Speaker 9: I have a couple of comments from things that were mentioned.

Ricky E: Sure.

Speaker 9: You had asked if anybody uses a Pen Friend.

Ricky E: Yes.

Speaker 9: That is one of my favorite tools around the kitchen. They've got sticky labels, and I attached them to pieces of an index card, or a round disc, and I put them in those snack bags. You know, like half lunch bag things for your sandwich, those snack Ziploc bags. And I will record on there. Everything is labeled in my freezer. If I'm freezing chicken breasts, I put them in a quart Ziploc bag, and then I stuff one of those things inside there, and I label it, and I say what it is, that it's chicken breast, or it's ground beef, and the day I froze it. And if I've got like hot wings, or chicken tenders, my husband takes and reads the directions on how to cook it in the toaster oven and the oven. Okay, you can put a lot of directions. If I buy any type of sides, or packaged, you know meals or anything, he can put the entire description of how to make it on there. So when I do my slow cooker, it'll say, use five cups of cut up vegetables, and two pounds of chicken, and place in the crock pot, he reads the whole direction thing with it, how much water and everything. So you can record, as long as you're holding down the button for record, you can record a very lengthy message on the Pen Friend app. And I put that on my, like my Tylenol, my Benadryl, I put it on my canned goods sometimes to label a lot of stuff in my kitchen.

And then another comment for marking things, or labeling things, I have one of those ovens that have the smooth top on it, the burners, I have the knob.

Ricky E: Oh yeah.

Speaker 9: And of course my microwave, I have the flat surface. So, long ago for my mom, we used the Spot N Line pen, or liquid dots. It used to be called liquid dots, but it's called Spot N, the letter N Line. And so basically it's kind of like puffy paint, and my husband actually put it on my stove, he put B for bake, BR for broil, the up and down arrows for the temperatures, because everything starts at 350 now, and you go up or down. An X for to turn it off. My microwave, he actually outlined all of the numbers, and put an L for lights, an F for fan, a P for power. And on that infamous dishwasher, he's got an N for normal, and a circle for start.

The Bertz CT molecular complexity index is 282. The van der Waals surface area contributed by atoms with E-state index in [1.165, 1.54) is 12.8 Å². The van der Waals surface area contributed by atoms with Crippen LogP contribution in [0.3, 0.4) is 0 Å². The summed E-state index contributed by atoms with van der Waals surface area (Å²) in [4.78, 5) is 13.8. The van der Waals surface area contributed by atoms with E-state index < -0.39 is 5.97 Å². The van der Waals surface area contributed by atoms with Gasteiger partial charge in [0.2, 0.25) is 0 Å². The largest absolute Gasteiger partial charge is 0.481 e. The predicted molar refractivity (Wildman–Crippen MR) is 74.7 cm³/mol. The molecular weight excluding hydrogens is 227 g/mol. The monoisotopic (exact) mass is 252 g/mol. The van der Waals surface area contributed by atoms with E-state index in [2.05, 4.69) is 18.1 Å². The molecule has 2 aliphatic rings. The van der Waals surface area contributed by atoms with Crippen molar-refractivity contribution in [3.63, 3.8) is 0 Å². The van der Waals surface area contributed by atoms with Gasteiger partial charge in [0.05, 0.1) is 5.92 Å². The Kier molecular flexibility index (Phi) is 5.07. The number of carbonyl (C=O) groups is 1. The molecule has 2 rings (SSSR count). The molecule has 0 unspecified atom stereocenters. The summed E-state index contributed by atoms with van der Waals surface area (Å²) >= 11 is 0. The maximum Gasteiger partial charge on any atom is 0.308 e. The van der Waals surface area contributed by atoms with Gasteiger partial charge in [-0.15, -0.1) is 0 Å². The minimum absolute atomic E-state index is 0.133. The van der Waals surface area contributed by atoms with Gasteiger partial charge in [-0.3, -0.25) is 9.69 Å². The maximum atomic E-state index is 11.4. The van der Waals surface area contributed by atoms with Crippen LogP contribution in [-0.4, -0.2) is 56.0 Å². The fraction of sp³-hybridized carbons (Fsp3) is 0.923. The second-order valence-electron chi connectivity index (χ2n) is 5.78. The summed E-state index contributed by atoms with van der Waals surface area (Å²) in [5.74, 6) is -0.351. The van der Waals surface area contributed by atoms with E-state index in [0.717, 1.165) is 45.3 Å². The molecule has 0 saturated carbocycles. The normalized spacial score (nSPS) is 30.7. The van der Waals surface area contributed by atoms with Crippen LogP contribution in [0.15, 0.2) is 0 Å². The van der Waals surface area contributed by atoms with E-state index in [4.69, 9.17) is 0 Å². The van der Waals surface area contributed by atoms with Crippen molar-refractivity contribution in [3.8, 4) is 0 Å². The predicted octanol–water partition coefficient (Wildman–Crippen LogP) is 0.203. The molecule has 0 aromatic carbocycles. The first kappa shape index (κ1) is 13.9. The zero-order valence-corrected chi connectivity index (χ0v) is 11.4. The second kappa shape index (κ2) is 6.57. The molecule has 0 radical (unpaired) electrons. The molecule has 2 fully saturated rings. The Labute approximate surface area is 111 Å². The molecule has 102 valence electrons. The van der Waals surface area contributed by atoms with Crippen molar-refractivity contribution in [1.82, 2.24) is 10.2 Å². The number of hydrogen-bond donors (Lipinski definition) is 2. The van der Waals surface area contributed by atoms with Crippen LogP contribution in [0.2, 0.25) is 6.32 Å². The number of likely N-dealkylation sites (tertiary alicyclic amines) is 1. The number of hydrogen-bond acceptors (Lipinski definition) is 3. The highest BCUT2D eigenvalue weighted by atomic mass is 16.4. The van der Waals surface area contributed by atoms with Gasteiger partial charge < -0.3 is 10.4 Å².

Ricky E: Awesome.

Speaker 9: Yeah, so we've done a lot with the liquid dots, or Spot N Line, the tube of it costs like $4 at MaxiAids. They have black, white, and I think that orangey color. I've used it on my treadmill for all the numbers are written that way, everybody can use it.

Ricky E: Yeah.

Speaker 9: And they can see. Because the background on the microwave is black, and all the numbers are usually a lighter color, so we just took the white one and outlined it so anybody can use it, and it doesn't affect anyone. My biggest issue was my touch screen washing machine I bought. That I had to put the bump dots right below where you touch, because if you put the bump dots where you're supposed to touch to change it, it doesn't recognize your finger.

Ricky E: Oh, yeah, because it's taken up by the bump dot, and it's looking for that actual-

Speaker 9: Looking for the physical touch-

Ricky E: The finger. Yeah.

Speaker 9: Yes.

Ricky E: Those are great examples of an actual low-tech idea of making something that you have to use more accessible, and sometimes it's an app, and sometimes it's just not going to be an app, it's going to be something just like that.

Speaker 9: Yeah, I try to do very basic stuff. The Spot N Line pen, even on my toaster oven, I have dashes for the temperatures, and all of that, on the knobs. So that I know where to put them. So I mean that comes in handy for a lot of stuff, and is super low tech.

Ricky E: Exactly. Joseph Hudson, you have a question. Let's go to you, I will unmute you, I think you got your hand raised.

Mike T.: Oh, yes. I'm Mike Troriquil from Montreal, in Canada. I actually, I receive the program, anytime I have time I tune in, and when I don't have time, because of work I always listen to the recorded version. I really appreciate that. I just wanted to add to the Pen Friend, I also use that, and I also use the label like, [inaudible] that I want to keep away, and then maybe go back to them in the future. It's been very, very useful. It puts or records whatever information, later, so that next time you're looking for it, you just touch it to the Pen Friend and it reads back to you. I really liked it. Actually, really, I like the program, I always listen to it. Yeah, so that's it.

Ricky E: Thank you, and yeah, the Pen Friend is definitely a popular little gadget, I don't own one myself, but it sounds like I should. I have a number of other things that do the same thing, but a lot of people really, really love it.

Mike T.: Yeah.

Ricky E: That's great. Let's go to 708.

Joseph Hudson: It's Joseph. I wanted to just make a comment about devices that are a little hard to find buttons on and are a little hard to figure out. I've had good luck with Whirlpool dishwashers.

Ricky E: Okay.

Joseph Hudson: Especially with the start and stop functionality, because the start button on the one that I have has a big round circle on it, and then the other one has like a smaller, and then the stop button is kind of like a smaller shape. They're still easy to find.